We The Origin was founded on the principles of sustainability, transparency and equity. We are deeply concerned about the coffee price crisis and want to raise awareness by connecting the producers from the supply chain and the consumers of coffee. To tell the story from a farmer’s perspective, we are starting a new content series called The Origin Series: Behind the Beans. We begin the journey with a conversation with Daniel Cortés, representing Café Finca Los Andes in Huila, Colombia.
“Give the voice to the producers, because we are often unheard.”DANIEL CORTÉS
Coffee in Colombia: The Good, the Bad and the Ugly
As soon as we were connected for the Zoom interview I couldn’t help but notice the eye-catching certification hanging on the wall behind Daniel. Something about the spotless white walls and the dark, wooden shelf filled with books tells me this is a highly educated household. My friendly suspicion was later confirmed when Daniel mentioned that he studied journalism in Colombia, and then joined his father’s coffee business about 2 years ago. Turns out, his father, Rodrigo Cortés, is a retired oil engineer who planted the first seeds in 2007 and has been growing coffee ever since.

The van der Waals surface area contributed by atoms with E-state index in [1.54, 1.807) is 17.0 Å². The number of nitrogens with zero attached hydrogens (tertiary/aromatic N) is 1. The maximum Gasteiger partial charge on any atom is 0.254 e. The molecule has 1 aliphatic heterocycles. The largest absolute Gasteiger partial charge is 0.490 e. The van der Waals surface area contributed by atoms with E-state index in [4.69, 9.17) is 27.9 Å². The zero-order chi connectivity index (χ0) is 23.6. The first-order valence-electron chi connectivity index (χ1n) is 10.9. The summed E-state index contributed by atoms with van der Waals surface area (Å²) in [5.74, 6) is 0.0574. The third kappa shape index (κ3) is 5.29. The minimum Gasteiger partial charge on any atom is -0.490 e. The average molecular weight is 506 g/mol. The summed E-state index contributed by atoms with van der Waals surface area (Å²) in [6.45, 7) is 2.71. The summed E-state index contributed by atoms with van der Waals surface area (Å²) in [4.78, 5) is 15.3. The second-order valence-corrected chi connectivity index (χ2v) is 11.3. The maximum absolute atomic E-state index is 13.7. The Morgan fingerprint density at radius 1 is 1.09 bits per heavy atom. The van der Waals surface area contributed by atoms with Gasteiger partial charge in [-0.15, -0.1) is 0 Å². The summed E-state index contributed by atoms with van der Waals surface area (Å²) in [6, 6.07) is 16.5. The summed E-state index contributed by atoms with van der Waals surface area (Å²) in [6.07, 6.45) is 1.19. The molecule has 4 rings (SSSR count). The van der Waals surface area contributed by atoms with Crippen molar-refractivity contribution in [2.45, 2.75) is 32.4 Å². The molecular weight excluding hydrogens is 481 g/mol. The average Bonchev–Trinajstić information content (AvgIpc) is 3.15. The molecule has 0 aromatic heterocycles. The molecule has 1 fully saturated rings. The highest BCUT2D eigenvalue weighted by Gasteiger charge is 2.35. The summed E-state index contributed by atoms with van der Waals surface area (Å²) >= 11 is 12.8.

Daniel himself conceded that his family was lucky enough to produce coffee out of choice rather than necessity, unlike the vast majority. “(We are) the (top) 1% probably… 5% maybe”, Daniel said softly, almost apologetically. That being said, running a coffee business is not without its challenges.
The Good: Coffee, Climate and Community
When Daniel’s father Rodrigo first started growing coffee, his peers were sceptical, and “people were calling him crazy”. 13 years later, Café Finca Los Andes is growing coffee varieties such as Catuai, Caturra, Castillo, Tabi, and pink Bourbon, at 1,900 masl (metres above sea level). Thanks to the high altitude and mild weather, Daniel and Rodrigo have developed strong and resistant trees that are not plagued by coffee leaf rust and other diseases.